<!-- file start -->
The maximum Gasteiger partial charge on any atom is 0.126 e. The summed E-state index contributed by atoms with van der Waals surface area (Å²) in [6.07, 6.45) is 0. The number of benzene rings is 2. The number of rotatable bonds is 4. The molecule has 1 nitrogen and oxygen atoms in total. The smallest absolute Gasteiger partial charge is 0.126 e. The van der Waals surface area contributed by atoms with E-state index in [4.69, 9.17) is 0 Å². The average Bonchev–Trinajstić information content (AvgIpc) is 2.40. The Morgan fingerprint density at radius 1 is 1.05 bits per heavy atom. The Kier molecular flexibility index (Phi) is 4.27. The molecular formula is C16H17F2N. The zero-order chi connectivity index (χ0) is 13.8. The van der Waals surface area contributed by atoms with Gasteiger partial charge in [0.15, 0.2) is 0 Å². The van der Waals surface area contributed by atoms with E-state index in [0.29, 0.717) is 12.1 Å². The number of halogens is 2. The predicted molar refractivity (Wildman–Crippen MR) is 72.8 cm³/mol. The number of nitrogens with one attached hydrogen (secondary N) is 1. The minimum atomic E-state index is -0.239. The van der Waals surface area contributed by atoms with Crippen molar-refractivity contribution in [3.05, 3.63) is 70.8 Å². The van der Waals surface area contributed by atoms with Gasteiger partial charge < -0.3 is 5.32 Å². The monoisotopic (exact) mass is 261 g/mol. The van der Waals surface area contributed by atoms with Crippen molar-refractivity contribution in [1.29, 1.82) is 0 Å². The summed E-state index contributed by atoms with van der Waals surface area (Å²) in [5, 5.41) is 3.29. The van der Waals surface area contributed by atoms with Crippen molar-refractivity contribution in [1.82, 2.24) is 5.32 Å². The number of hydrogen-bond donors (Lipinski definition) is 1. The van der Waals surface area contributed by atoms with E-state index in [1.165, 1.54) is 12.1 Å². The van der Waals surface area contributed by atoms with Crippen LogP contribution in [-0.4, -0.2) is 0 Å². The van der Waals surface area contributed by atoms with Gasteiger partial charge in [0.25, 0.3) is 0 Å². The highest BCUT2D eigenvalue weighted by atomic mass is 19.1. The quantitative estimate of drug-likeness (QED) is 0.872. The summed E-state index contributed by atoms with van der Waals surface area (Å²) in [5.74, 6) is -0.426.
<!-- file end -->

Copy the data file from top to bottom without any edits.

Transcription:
The maximum Gasteiger partial charge on any atom is 0.126 e. The summed E-state index contributed by atoms with van der Waals surface area (Å²) in [6.07, 6.45) is 0. The number of benzene rings is 2. The number of rotatable bonds is 4. The molecule has 1 nitrogen and oxygen atoms in total. The smallest absolute Gasteiger partial charge is 0.126 e. The van der Waals surface area contributed by atoms with E-state index in [4.69, 9.17) is 0 Å². The average Bonchev–Trinajstić information content (AvgIpc) is 2.40. The Morgan fingerprint density at radius 1 is 1.05 bits per heavy atom. The Kier molecular flexibility index (Phi) is 4.27. The molecular formula is C16H17F2N. The zero-order chi connectivity index (χ0) is 13.8. The van der Waals surface area contributed by atoms with Gasteiger partial charge in [0.15, 0.2) is 0 Å². The van der Waals surface area contributed by atoms with E-state index in [0.29, 0.717) is 12.1 Å². The number of halogens is 2. The predicted molar refractivity (Wildman–Crippen MR) is 72.8 cm³/mol. The number of nitrogens with one attached hydrogen (secondary N) is 1. The minimum atomic E-state index is -0.239. The van der Waals surface area contributed by atoms with Crippen molar-refractivity contribution in [3.05, 3.63) is 70.8 Å². The van der Waals surface area contributed by atoms with Gasteiger partial charge < -0.3 is 5.32 Å². The monoisotopic (exact) mass is 261 g/mol. The van der Waals surface area contributed by atoms with Crippen molar-refractivity contribution in [1.29, 1.82) is 0 Å². The summed E-state index contributed by atoms with van der Waals surface area (Å²) in [5, 5.41) is 3.29. The van der Waals surface area contributed by atoms with Crippen molar-refractivity contribution in [1.82, 2.24) is 5.32 Å². The number of hydrogen-bond donors (Lipinski definition) is 1. The van der Waals surface area contributed by atoms with E-state index in [1.165, 1.54) is 12.1 Å². The van der Waals surface area contributed by atoms with Crippen LogP contribution in [-0.4, -0.2) is 0 Å². The van der Waals surface area contributed by atoms with Gasteiger partial charge in [0.25, 0.3) is 0 Å². The highest BCUT2D eigenvalue weighted by atomic mass is 19.1. The quantitative estimate of drug-likeness (QED) is 0.872. The summed E-state index contributed by atoms with van der Waals surface area (Å²) in [5.74, 6) is -0.426.